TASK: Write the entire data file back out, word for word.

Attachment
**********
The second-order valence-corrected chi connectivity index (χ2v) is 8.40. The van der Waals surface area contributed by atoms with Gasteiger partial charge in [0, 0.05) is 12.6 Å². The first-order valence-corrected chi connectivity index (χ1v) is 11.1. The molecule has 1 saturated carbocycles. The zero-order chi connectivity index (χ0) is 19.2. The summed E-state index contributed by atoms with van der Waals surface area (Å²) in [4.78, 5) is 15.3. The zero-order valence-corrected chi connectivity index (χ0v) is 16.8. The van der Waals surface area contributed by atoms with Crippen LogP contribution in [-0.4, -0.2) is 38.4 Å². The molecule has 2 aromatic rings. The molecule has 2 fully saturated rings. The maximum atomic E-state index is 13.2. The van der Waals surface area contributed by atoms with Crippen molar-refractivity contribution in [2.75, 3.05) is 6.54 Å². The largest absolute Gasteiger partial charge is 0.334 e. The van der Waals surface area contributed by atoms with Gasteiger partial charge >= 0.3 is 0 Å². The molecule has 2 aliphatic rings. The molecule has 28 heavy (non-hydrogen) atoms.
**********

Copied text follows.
The second-order valence-corrected chi connectivity index (χ2v) is 8.40. The van der Waals surface area contributed by atoms with Gasteiger partial charge in [0, 0.05) is 12.6 Å². The first-order valence-corrected chi connectivity index (χ1v) is 11.1. The molecule has 1 saturated carbocycles. The zero-order chi connectivity index (χ0) is 19.2. The summed E-state index contributed by atoms with van der Waals surface area (Å²) in [4.78, 5) is 15.3. The zero-order valence-corrected chi connectivity index (χ0v) is 16.8. The van der Waals surface area contributed by atoms with Crippen LogP contribution in [-0.4, -0.2) is 38.4 Å². The molecule has 2 aromatic rings. The molecule has 2 fully saturated rings. The maximum atomic E-state index is 13.2. The van der Waals surface area contributed by atoms with Crippen molar-refractivity contribution in [2.75, 3.05) is 6.54 Å². The largest absolute Gasteiger partial charge is 0.334 e. The van der Waals surface area contributed by atoms with Gasteiger partial charge >= 0.3 is 0 Å². The molecule has 2 aliphatic rings. The molecule has 28 heavy (non-hydrogen) atoms.